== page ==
Even the extra rows of seats added to meet the expected masses weren't enough. People stood in the back, along the walls and even outside, only able to hear the discourse dribbling into the foyer at Ketchum City Hall on Monday night. Despite the inordinately large number of people, the developer of the proposed Ketchum Market didn't have many friends in the room, at least not many who spoke up.
Of the more than 70 community members in attendance for the Ketchum City Council meeting, 23 spoke in opposition to a zoning change that would allow grocery stores in the city's largest light-industrial area, while nine were in favor.
The issue isn't whether to specifically allow Ketchum Market. However, the market—planned for the former Stock Building Supply site on Warm Springs Road—is the only grocery store proposed in the LI zone, which spans north to south from Saddle Road to Tenth Street and east to west from state Highway 75 to a little west of Lewis Street.
Plus, the city didn't propose the zoning change. Ketchum Market developer Valmark suggested it. Without it, Ketchum Market couldn't be built.
The proposed amendment wouldn't automatically permit grocery stores—as is the case in the community core—but would allow them conditionally, meaning the city can permit or deny grocery stores on a case-by-case basis regardless of whether they meet zoning requirements. The city could also make additional requirements.
The proposed amendment states that to be considered for conditional approval, the business must meet the city's definition of a grocery store—a definition that the city is currently drafting. This limitation is meant to exclude other retail business from creeping into the light-industrial area. The store must employ at least 25 full-time-equivalent employees and provide affordable housing equal to 20 percent of the gross floor area.
The city's Planning and Zoning Commission recommended—in a 3-1 vote on Sept. 27—that the council approve the zoning change after hearing overwhelming testimony favoring it. Thirteen people testified in favor of grocery stores in the LI and four people against.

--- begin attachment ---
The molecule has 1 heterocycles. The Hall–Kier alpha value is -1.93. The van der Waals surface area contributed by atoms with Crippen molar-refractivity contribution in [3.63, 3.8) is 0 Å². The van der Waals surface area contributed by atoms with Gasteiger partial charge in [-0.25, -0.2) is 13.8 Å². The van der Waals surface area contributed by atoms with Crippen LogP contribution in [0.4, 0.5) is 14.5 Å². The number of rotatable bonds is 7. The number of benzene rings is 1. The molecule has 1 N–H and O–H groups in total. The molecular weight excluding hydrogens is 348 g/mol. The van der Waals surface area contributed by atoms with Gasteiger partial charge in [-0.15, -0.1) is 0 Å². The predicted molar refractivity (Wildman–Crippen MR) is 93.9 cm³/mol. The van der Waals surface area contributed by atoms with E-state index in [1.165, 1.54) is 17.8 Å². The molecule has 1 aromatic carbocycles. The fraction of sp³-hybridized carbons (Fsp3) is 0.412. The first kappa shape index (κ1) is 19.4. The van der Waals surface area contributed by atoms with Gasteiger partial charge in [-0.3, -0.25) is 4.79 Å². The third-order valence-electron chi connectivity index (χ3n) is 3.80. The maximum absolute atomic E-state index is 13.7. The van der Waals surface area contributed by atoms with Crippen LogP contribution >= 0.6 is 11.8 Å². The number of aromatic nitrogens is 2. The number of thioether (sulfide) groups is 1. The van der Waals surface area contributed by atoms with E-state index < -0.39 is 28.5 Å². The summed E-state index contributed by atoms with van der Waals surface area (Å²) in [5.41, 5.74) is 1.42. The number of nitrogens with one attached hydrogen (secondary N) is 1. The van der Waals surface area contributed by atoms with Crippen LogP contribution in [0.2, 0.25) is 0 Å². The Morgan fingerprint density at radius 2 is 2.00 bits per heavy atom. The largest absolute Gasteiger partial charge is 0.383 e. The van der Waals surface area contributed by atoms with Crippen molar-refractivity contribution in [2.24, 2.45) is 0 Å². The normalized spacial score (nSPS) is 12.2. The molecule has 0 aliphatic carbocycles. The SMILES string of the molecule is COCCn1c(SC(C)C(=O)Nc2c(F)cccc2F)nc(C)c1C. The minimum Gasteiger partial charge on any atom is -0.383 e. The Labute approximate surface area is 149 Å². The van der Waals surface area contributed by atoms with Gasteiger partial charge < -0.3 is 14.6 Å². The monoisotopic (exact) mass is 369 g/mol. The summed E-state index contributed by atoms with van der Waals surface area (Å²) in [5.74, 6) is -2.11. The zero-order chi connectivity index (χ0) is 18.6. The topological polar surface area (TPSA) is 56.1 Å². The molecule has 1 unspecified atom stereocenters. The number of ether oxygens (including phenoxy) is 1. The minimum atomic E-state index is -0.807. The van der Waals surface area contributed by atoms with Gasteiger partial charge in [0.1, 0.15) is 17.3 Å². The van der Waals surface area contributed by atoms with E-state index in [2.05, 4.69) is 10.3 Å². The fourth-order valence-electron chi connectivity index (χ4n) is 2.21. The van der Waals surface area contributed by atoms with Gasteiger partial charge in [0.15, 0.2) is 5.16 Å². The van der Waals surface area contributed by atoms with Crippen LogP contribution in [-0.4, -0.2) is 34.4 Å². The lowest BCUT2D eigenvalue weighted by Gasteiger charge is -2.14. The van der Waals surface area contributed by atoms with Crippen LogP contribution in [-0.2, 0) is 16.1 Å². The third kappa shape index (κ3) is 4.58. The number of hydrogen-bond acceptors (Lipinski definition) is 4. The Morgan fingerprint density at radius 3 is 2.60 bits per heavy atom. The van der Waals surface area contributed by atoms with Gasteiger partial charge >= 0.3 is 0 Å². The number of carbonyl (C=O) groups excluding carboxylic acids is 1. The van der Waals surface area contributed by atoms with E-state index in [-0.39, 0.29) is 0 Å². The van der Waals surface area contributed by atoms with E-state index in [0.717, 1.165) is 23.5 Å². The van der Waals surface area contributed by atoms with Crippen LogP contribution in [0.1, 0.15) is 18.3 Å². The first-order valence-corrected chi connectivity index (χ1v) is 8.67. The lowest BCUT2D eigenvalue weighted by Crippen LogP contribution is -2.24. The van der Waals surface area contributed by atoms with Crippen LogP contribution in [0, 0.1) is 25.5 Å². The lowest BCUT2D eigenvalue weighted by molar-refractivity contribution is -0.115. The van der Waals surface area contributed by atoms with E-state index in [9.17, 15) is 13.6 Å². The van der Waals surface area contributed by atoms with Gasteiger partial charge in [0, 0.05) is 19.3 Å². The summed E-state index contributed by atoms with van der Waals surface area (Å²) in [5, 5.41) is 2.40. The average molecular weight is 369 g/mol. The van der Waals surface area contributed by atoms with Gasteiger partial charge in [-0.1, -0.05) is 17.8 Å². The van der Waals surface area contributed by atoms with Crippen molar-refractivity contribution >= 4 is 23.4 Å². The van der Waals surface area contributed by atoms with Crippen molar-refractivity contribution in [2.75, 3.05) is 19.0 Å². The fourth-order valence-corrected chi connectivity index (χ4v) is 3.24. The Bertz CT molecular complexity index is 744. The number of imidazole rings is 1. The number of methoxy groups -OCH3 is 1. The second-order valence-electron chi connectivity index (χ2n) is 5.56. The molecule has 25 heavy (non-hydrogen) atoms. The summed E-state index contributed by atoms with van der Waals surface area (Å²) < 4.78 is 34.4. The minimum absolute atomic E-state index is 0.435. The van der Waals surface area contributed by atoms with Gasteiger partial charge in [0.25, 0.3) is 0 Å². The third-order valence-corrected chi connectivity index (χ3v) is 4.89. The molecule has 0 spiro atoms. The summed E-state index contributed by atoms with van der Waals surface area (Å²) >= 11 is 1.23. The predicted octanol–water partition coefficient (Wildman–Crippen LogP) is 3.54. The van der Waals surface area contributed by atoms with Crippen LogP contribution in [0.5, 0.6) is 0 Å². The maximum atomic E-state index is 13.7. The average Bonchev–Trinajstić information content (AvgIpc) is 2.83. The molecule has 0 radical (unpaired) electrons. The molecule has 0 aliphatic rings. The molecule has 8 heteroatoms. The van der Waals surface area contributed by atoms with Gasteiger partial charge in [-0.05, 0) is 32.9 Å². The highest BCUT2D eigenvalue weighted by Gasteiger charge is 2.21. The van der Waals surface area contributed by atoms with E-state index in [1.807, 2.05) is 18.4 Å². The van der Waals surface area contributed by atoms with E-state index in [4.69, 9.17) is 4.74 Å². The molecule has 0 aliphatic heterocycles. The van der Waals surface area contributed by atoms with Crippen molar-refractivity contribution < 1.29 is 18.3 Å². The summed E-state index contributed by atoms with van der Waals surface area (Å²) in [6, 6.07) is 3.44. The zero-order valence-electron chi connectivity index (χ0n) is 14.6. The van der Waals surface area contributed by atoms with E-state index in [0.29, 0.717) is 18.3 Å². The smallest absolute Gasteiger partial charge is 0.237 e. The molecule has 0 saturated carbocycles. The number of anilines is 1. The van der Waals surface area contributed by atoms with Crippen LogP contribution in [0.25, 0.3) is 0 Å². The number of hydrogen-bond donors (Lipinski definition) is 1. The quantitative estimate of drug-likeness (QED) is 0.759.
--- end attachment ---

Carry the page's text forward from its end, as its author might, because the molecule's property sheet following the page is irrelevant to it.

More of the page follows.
The most testimony has come in the form of 40 letters and e-mails to the city, the senders split nearly in half over the issue.
"It really makes me sad when I see the community divided," said resident Neil Bradshaw on Monday evening.
Bradshaw has argued since the amendment was first presented to the P&Z last spring that it would go against the city's 2001 comprehensive plan and take people away from the community core and Atkinsons' Market, where foot traffic is essential for retail shops. He argued it would also push traditional LI uses out of the LI zone.
"Put community ahead of convenience," he advocated.
Most amendment opponents made similar arguments, but proponents argued that something like Ketchum Market wouldn't take business away from Atkinsons' Market and other stores in the downtown core. They say it would capture those residents currently going to Hailey and Twin Falls to shop in a less congested market with ample parking.
"They can go to Twin for that," said a woman wanting to protect Ketchum's small-town feel. "They can move to Twin for that."
After hearing the wave of testimony, the council decided not to acknowledge the hearing as the "first reading" of three necessary to vote on the amendment.
"I need time to digest everything I heard tonight," said Councilman Baird Gourlay.
The council will return to the topic on Monday, Nov. 1.
Trevon Milliard: email@example.com